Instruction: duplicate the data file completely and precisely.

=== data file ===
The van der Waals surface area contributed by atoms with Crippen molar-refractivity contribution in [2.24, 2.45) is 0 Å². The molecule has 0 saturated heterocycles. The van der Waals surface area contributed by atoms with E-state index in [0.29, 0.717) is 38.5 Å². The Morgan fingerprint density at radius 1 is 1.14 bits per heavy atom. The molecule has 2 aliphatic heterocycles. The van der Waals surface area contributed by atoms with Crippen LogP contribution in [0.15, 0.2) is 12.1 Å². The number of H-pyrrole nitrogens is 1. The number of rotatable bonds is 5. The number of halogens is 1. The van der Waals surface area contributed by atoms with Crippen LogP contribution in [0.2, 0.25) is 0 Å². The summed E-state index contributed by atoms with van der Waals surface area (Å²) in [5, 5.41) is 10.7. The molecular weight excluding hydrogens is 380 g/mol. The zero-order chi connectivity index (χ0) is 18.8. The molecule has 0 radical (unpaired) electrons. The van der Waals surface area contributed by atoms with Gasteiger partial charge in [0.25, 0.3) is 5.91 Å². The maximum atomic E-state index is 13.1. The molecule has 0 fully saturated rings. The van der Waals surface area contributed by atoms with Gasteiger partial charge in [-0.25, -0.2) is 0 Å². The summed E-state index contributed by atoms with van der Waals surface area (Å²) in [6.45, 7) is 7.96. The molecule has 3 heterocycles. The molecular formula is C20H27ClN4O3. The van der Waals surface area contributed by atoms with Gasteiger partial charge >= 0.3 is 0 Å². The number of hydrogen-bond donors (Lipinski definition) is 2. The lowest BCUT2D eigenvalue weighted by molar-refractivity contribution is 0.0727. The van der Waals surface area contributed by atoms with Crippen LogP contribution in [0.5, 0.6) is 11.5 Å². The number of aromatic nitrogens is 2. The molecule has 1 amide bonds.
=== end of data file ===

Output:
The van der Waals surface area contributed by atoms with Crippen molar-refractivity contribution in [2.24, 2.45) is 0 Å². The molecule has 0 saturated heterocycles. The van der Waals surface area contributed by atoms with E-state index in [0.29, 0.717) is 38.5 Å². The Morgan fingerprint density at radius 1 is 1.14 bits per heavy atom. The molecule has 2 aliphatic heterocycles. The van der Waals surface area contributed by atoms with Crippen LogP contribution in [0.15, 0.2) is 12.1 Å². The number of H-pyrrole nitrogens is 1. The number of rotatable bonds is 5. The number of halogens is 1. The van der Waals surface area contributed by atoms with Crippen LogP contribution in [0.2, 0.25) is 0 Å². The summed E-state index contributed by atoms with van der Waals surface area (Å²) in [5, 5.41) is 10.7. The molecular weight excluding hydrogens is 380 g/mol. The zero-order chi connectivity index (χ0) is 18.8. The molecule has 0 radical (unpaired) electrons. The van der Waals surface area contributed by atoms with Gasteiger partial charge in [0.25, 0.3) is 5.91 Å². The maximum atomic E-state index is 13.1. The molecule has 0 fully saturated rings. The van der Waals surface area contributed by atoms with Gasteiger partial charge in [-0.25, -0.2) is 0 Å². The summed E-state index contributed by atoms with van der Waals surface area (Å²) in [6.45, 7) is 7.96. The molecule has 3 heterocycles. The molecular formula is C20H27ClN4O3. The van der Waals surface area contributed by atoms with Gasteiger partial charge >= 0.3 is 0 Å². The number of hydrogen-bond donors (Lipinski definition) is 2. The lowest BCUT2D eigenvalue weighted by molar-refractivity contribution is 0.0727. The van der Waals surface area contributed by atoms with Crippen LogP contribution in [0.5, 0.6) is 11.5 Å². The number of aromatic nitrogens is 2. The molecule has 1 amide bonds.